California Department of  Transportation to repave El Camino Real, add bicycle lanes
California Department of Transportation to repave El Camino Real, add bicycle lanes
Henry Liu

California Department of Transportation to repave El Camino Real, add bicycle lanes

Caltrans’ improvement project to increase bike safety, accessibility, faces controversy

Expected to finish in the fall of 2025, the California Department of Transportation’s, also known as Caltrans, SR-82 Pavement Rehabilitation and ADA improvement project will repave and improve El Camino Real for the approximately seven miles of roadway between State Route 237 in southern Mountain View and Sand Hill Road near the northern border of Palo Alto. Branch Chief of the District 4 Caltrans Office of Public Affairs, Pedro Quintana, said an evaluation of the current quality of the road prompted Caltrans to undertake the project.

“The paving project is a capital project under the State Highway Operation and Protection Program, a ‘fix-it-first’ program that funds the repair and preservation, safety improvements and operational improvements on the State Highway System nominated and programmed based on the pavement needs,” Quintana said.

The plan also involves adding bike lanes to the selected roadway segment. Other improvements to the roadway, as Quintana said, feature the use of alternate paving materials, more visible crosswalks and upgrades to curbs in compliance with the Americans with Disabilities Act.

“Rubberized asphalt concrete, as a new paving material, was selected to meet the Department’s sustainability and recycling goals, commonly specified to retard reflection cracking, resist thermal stresses created by wide temperature fluctuations and aid in incremental noise reduction,” Quintana said. “Capital Preventative Maintenance projects comply with the Americans with Disabilities Act by reconstructing curb ramps to meet current accessibility standards and adding missing curb ramps required for pedestrian access.”

The bicycle lanes will vary in standards from Class II to Class IV, which range from painted to physical separations. Caltrans’ current proposal also eliminates parking spaces along the road instead of taking space away from the high-speed vehicular traffic which can pose dangers to cyclists.

However, members of the Palo Alto City Council expressed concerns with the plan’s approach to bicycle safety and on-street parking, and at its April 1 meeting, voted to have Caltrans return with an updated plan at a later meeting.

A Council-funded study Fehr & Peers, a transportation consulting firm, identified several issues with the plan, including the decision not to cut back traffic lanes, the conflict between public transit bus stops within bike lanes and the remaining danger while crossing intersections.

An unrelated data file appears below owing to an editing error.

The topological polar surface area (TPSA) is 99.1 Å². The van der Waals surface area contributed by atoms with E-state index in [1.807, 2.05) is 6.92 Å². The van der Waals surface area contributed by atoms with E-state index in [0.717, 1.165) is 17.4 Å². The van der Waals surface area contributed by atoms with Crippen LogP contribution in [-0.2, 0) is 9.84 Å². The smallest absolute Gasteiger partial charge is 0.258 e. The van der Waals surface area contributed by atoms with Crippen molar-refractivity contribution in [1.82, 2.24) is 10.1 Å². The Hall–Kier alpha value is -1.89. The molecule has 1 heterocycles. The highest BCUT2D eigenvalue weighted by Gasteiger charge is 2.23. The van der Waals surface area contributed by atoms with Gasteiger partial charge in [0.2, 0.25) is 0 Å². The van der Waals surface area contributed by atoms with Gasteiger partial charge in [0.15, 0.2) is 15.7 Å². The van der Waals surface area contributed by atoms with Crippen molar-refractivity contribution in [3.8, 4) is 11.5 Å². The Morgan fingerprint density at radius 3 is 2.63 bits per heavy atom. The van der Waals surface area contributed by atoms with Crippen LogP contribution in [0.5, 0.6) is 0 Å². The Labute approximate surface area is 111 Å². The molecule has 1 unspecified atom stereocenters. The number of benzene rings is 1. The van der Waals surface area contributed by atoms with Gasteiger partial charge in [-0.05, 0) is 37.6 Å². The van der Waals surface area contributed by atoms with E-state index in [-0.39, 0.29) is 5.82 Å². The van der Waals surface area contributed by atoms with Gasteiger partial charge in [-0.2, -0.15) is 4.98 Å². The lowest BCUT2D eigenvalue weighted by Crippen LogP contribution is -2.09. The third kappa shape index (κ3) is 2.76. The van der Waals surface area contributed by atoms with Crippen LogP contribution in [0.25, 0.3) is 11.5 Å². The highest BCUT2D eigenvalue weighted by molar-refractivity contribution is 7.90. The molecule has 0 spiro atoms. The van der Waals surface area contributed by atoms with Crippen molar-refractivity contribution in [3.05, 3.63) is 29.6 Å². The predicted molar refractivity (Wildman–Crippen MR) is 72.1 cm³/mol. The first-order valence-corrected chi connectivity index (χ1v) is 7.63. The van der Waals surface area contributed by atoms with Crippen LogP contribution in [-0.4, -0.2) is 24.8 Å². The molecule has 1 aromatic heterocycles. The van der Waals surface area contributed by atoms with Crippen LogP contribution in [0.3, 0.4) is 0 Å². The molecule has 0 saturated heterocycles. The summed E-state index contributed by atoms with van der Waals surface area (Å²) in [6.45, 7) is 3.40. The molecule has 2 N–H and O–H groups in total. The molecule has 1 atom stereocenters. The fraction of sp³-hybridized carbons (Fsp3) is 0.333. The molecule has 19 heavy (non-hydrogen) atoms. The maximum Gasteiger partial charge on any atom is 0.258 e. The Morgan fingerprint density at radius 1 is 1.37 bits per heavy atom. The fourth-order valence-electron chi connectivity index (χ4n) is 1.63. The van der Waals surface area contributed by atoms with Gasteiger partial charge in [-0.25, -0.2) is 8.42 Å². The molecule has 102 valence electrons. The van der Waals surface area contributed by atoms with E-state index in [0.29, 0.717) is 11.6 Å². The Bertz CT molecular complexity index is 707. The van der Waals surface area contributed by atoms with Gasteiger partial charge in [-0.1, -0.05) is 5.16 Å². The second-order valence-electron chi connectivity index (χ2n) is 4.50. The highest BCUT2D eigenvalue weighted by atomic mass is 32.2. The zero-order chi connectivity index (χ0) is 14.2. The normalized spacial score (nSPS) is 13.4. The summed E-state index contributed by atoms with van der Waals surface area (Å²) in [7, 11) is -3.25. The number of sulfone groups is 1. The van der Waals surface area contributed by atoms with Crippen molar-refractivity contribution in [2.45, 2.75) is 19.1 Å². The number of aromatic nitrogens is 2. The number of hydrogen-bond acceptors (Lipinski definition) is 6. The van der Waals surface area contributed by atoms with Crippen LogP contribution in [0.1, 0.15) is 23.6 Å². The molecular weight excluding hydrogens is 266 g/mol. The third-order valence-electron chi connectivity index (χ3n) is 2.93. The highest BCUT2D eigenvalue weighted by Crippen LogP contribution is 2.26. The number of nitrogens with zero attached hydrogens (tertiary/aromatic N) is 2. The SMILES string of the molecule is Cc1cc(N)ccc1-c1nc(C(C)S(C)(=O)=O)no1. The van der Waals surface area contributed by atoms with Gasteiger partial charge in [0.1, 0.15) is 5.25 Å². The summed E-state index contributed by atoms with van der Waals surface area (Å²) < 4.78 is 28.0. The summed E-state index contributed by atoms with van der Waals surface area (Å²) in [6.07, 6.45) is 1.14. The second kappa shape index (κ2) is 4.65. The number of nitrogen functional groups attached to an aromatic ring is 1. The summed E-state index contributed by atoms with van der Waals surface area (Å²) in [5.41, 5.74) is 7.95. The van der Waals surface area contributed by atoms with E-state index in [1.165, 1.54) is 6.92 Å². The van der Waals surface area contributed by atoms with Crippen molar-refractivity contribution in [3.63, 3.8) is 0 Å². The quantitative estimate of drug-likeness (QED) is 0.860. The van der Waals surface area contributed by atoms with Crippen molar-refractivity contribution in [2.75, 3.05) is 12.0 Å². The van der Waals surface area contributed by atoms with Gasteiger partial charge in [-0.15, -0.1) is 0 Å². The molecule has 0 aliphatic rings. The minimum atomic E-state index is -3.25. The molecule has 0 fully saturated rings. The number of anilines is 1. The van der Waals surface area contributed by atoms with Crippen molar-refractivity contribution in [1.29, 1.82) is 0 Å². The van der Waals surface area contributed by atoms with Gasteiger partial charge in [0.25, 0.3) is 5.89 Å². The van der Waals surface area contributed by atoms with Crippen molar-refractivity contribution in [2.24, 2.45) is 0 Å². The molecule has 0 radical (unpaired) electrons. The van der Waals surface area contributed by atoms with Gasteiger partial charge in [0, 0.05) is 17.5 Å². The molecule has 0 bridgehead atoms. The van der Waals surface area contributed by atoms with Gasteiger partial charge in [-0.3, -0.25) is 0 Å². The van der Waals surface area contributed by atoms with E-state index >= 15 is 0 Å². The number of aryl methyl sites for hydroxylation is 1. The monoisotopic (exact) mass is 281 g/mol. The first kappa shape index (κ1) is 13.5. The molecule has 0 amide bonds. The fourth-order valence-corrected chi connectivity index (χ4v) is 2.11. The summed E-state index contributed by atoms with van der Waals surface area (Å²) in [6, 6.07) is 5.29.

Philip Kamhi, Chief Transportation Official for Palo Alto, said the City Council remains in contact with Caltrans to fix these problems.

“Mayor Stone appointed Council Members Ed Lauing and Pat Burt to review work plans and discuss Caltrans’s schedule,” Kamhi said. “Concurrently, efforts are underway to arrange a meeting between Caltrans, ensuring alignment in our complete street goals, following a Safe Systems Approach and relevant Caltrans design standards.”

In addition to safety concerns, while some studies have shown that replacing parking spots with bicycle lanes tends to boost business, they have also found the impact can vary depending on the type of business — grocery stores suffer and restaurants thrive. Cycling club adviser Natalie Docktor said finding alternative routes to improve bicycle safety might work better for both cyclists and businesses.

“I feel that El Camino is too busy for bikes,” Docktor said. “I also think businesses need parking to stay in business. It would be best to find a parallel street and create a bike lane possibly next to the train tracks.”

Besides parking for businesses, the spots along El Camino Real also serve as residences for an unhoused population of about 41 people dwelling in RVs and other vehicles, according to a City Council Staff Report. Caltrans’ proposed plan would give the county “Continuum of Care” a single, 72-hour notice before the California Highway Patrol tows vehicles housing people.

But instead of pinning the responsibility to contact unhoused individuals on the county and city governments, Kamhi said this responsibility should fall on Caltrans.

“The city sent a follow-up letter to Caltrans in response to recent meetings and questions from Caltrans staff regarding the outreach and notification plan from Caltrans to vehicle dwellers,” Kamhi said. “As of April 23, 2024, the city has not received a response to this letter from Caltrans.”

Overall though, Quintana said Caltrans remains open to these suggestions and will commit to making the project work at its best.

“Caltrans appreciates the City’s review of the draft plan and recommendations,” Quintana said. “Caltrans will carefully consider these suggestions alongside the project status and the impact on adjacent segments. Ultimately, our goal remains to develop a plan that prioritizes a safe and multimodal transportation system for all communities.”

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